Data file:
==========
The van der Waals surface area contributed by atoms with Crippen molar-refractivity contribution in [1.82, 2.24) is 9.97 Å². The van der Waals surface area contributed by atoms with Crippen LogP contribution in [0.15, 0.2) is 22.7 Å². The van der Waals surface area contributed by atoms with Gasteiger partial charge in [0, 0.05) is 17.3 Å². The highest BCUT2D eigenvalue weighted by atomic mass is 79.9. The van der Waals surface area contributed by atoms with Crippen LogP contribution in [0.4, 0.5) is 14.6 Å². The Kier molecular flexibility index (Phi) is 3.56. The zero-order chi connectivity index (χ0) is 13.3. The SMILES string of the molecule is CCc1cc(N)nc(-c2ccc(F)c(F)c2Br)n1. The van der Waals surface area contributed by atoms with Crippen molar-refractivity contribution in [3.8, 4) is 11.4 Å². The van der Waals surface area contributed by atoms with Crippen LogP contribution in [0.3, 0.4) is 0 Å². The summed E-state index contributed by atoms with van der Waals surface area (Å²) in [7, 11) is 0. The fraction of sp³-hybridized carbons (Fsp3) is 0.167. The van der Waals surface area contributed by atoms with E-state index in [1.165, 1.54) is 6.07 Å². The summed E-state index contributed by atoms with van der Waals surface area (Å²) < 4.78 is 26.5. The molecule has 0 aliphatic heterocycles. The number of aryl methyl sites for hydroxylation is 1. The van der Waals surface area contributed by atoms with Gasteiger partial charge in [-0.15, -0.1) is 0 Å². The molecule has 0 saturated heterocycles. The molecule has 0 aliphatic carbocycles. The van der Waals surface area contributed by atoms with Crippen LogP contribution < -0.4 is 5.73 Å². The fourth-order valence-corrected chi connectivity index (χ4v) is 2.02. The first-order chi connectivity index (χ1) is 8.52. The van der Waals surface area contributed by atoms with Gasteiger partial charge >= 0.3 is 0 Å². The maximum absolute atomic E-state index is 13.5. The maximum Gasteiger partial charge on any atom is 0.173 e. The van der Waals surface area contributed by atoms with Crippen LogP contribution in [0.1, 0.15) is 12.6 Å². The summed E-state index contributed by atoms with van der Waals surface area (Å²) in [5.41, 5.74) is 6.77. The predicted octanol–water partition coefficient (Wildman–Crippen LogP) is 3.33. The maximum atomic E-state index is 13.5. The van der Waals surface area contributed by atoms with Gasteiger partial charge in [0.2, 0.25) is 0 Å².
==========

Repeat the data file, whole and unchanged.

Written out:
The van der Waals surface area contributed by atoms with Crippen molar-refractivity contribution in [1.82, 2.24) is 9.97 Å². The van der Waals surface area contributed by atoms with Crippen LogP contribution in [0.15, 0.2) is 22.7 Å². The van der Waals surface area contributed by atoms with Gasteiger partial charge in [0, 0.05) is 17.3 Å². The highest BCUT2D eigenvalue weighted by atomic mass is 79.9. The van der Waals surface area contributed by atoms with Crippen LogP contribution in [0.4, 0.5) is 14.6 Å². The Kier molecular flexibility index (Phi) is 3.56. The zero-order chi connectivity index (χ0) is 13.3. The SMILES string of the molecule is CCc1cc(N)nc(-c2ccc(F)c(F)c2Br)n1. The van der Waals surface area contributed by atoms with Crippen molar-refractivity contribution in [3.8, 4) is 11.4 Å². The van der Waals surface area contributed by atoms with Crippen LogP contribution in [0.3, 0.4) is 0 Å². The summed E-state index contributed by atoms with van der Waals surface area (Å²) in [7, 11) is 0. The fraction of sp³-hybridized carbons (Fsp3) is 0.167. The van der Waals surface area contributed by atoms with E-state index in [1.165, 1.54) is 6.07 Å². The summed E-state index contributed by atoms with van der Waals surface area (Å²) < 4.78 is 26.5. The molecule has 0 aliphatic heterocycles. The number of aryl methyl sites for hydroxylation is 1. The van der Waals surface area contributed by atoms with Gasteiger partial charge in [-0.15, -0.1) is 0 Å². The molecule has 0 saturated heterocycles. The molecule has 0 aliphatic carbocycles. The van der Waals surface area contributed by atoms with Crippen LogP contribution < -0.4 is 5.73 Å². The fourth-order valence-corrected chi connectivity index (χ4v) is 2.02. The first-order chi connectivity index (χ1) is 8.52. The van der Waals surface area contributed by atoms with Gasteiger partial charge >= 0.3 is 0 Å². The maximum absolute atomic E-state index is 13.5. The maximum Gasteiger partial charge on any atom is 0.173 e. The van der Waals surface area contributed by atoms with Crippen LogP contribution in [0.1, 0.15) is 12.6 Å². The summed E-state index contributed by atoms with van der Waals surface area (Å²) in [5.41, 5.74) is 6.77. The predicted octanol–water partition coefficient (Wildman–Crippen LogP) is 3.33. The maximum atomic E-state index is 13.5. The van der Waals surface area contributed by atoms with Gasteiger partial charge in [0.2, 0.25) is 0 Å².